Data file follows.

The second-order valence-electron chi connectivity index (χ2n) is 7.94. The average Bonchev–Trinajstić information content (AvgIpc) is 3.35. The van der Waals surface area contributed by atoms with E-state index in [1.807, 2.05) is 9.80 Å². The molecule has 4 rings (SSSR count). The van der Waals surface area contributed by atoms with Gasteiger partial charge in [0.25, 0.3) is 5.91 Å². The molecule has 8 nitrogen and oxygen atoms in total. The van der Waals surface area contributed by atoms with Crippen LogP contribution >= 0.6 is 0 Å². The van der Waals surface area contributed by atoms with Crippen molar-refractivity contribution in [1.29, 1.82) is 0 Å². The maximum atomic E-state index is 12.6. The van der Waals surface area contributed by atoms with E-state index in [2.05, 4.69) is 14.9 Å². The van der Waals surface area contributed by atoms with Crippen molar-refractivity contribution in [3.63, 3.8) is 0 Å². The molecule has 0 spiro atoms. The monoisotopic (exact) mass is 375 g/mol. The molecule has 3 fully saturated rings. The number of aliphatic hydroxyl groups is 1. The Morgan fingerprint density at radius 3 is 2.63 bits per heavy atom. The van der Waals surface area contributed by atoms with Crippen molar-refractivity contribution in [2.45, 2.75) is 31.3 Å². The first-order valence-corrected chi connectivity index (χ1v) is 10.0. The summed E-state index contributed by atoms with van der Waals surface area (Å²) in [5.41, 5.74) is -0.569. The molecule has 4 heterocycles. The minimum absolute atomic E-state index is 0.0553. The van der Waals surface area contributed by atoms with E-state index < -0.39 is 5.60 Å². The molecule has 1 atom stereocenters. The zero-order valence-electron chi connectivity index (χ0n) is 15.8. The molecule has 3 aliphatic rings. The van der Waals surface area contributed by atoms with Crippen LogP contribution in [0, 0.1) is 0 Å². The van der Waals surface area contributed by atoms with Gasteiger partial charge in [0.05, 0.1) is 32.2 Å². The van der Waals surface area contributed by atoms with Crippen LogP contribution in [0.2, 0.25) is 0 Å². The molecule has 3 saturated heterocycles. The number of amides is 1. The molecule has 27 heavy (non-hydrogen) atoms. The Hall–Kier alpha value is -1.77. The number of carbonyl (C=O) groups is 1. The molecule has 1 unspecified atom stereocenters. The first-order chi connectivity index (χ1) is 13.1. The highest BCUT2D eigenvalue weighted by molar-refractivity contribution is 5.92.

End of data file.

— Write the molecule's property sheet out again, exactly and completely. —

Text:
The second-order valence-electron chi connectivity index (χ2n) is 7.94. The average Bonchev–Trinajstić information content (AvgIpc) is 3.35. The van der Waals surface area contributed by atoms with E-state index in [1.807, 2.05) is 9.80 Å². The molecule has 4 rings (SSSR count). The van der Waals surface area contributed by atoms with Gasteiger partial charge in [0.25, 0.3) is 5.91 Å². The molecule has 8 nitrogen and oxygen atoms in total. The van der Waals surface area contributed by atoms with Crippen LogP contribution >= 0.6 is 0 Å². The van der Waals surface area contributed by atoms with Crippen molar-refractivity contribution in [1.29, 1.82) is 0 Å². The maximum atomic E-state index is 12.6. The van der Waals surface area contributed by atoms with E-state index in [2.05, 4.69) is 14.9 Å². The van der Waals surface area contributed by atoms with Crippen molar-refractivity contribution in [3.63, 3.8) is 0 Å². The molecule has 0 spiro atoms. The monoisotopic (exact) mass is 375 g/mol. The molecule has 3 fully saturated rings. The number of aliphatic hydroxyl groups is 1. The Morgan fingerprint density at radius 3 is 2.63 bits per heavy atom. The van der Waals surface area contributed by atoms with Crippen molar-refractivity contribution in [2.45, 2.75) is 31.3 Å². The first-order valence-corrected chi connectivity index (χ1v) is 10.0. The summed E-state index contributed by atoms with van der Waals surface area (Å²) in [5.41, 5.74) is -0.569. The molecule has 4 heterocycles. The minimum absolute atomic E-state index is 0.0553. The van der Waals surface area contributed by atoms with E-state index < -0.39 is 5.60 Å². The molecule has 1 atom stereocenters. The zero-order valence-electron chi connectivity index (χ0n) is 15.8. The molecule has 3 aliphatic rings. The van der Waals surface area contributed by atoms with Crippen LogP contribution in [0, 0.1) is 0 Å². The van der Waals surface area contributed by atoms with Gasteiger partial charge in [0.05, 0.1) is 32.2 Å². The van der Waals surface area contributed by atoms with Crippen LogP contribution in [0.2, 0.25) is 0 Å². The molecule has 3 saturated heterocycles. The number of amides is 1. The molecule has 27 heavy (non-hydrogen) atoms. The Hall–Kier alpha value is -1.77. The number of carbonyl (C=O) groups is 1. The molecule has 1 unspecified atom stereocenters. The first-order chi connectivity index (χ1) is 13.1. The highest BCUT2D eigenvalue weighted by molar-refractivity contribution is 5.92.